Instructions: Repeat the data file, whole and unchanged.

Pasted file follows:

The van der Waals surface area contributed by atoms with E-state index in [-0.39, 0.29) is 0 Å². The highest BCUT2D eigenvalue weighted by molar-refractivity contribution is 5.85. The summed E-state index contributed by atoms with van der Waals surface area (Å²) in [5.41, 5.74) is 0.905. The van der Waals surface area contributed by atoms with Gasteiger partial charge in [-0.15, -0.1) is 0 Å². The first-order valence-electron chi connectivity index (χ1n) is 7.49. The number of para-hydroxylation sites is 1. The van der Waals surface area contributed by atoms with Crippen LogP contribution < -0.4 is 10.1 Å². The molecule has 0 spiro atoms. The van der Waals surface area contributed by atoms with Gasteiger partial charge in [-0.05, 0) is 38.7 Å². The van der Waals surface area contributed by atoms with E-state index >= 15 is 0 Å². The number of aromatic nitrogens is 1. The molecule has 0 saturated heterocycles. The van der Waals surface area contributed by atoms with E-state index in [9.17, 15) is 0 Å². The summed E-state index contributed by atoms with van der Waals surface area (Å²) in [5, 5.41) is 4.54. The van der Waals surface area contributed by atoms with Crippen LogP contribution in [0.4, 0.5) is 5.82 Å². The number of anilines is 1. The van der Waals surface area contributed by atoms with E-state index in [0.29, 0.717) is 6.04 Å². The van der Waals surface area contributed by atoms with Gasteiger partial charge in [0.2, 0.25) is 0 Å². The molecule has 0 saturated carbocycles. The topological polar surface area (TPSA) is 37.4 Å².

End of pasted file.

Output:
The van der Waals surface area contributed by atoms with E-state index in [-0.39, 0.29) is 0 Å². The highest BCUT2D eigenvalue weighted by molar-refractivity contribution is 5.85. The summed E-state index contributed by atoms with van der Waals surface area (Å²) in [5.41, 5.74) is 0.905. The van der Waals surface area contributed by atoms with Gasteiger partial charge in [-0.15, -0.1) is 0 Å². The first-order valence-electron chi connectivity index (χ1n) is 7.49. The number of para-hydroxylation sites is 1. The van der Waals surface area contributed by atoms with Crippen LogP contribution < -0.4 is 10.1 Å². The molecule has 0 spiro atoms. The van der Waals surface area contributed by atoms with Gasteiger partial charge in [-0.05, 0) is 38.7 Å². The van der Waals surface area contributed by atoms with E-state index >= 15 is 0 Å². The number of aromatic nitrogens is 1. The molecule has 0 saturated heterocycles. The van der Waals surface area contributed by atoms with E-state index in [9.17, 15) is 0 Å². The summed E-state index contributed by atoms with van der Waals surface area (Å²) in [5, 5.41) is 4.54. The van der Waals surface area contributed by atoms with Crippen LogP contribution in [0.4, 0.5) is 5.82 Å². The number of anilines is 1. The van der Waals surface area contributed by atoms with E-state index in [0.29, 0.717) is 6.04 Å². The van der Waals surface area contributed by atoms with Gasteiger partial charge in [0.2, 0.25) is 0 Å². The molecule has 0 saturated carbocycles. The topological polar surface area (TPSA) is 37.4 Å².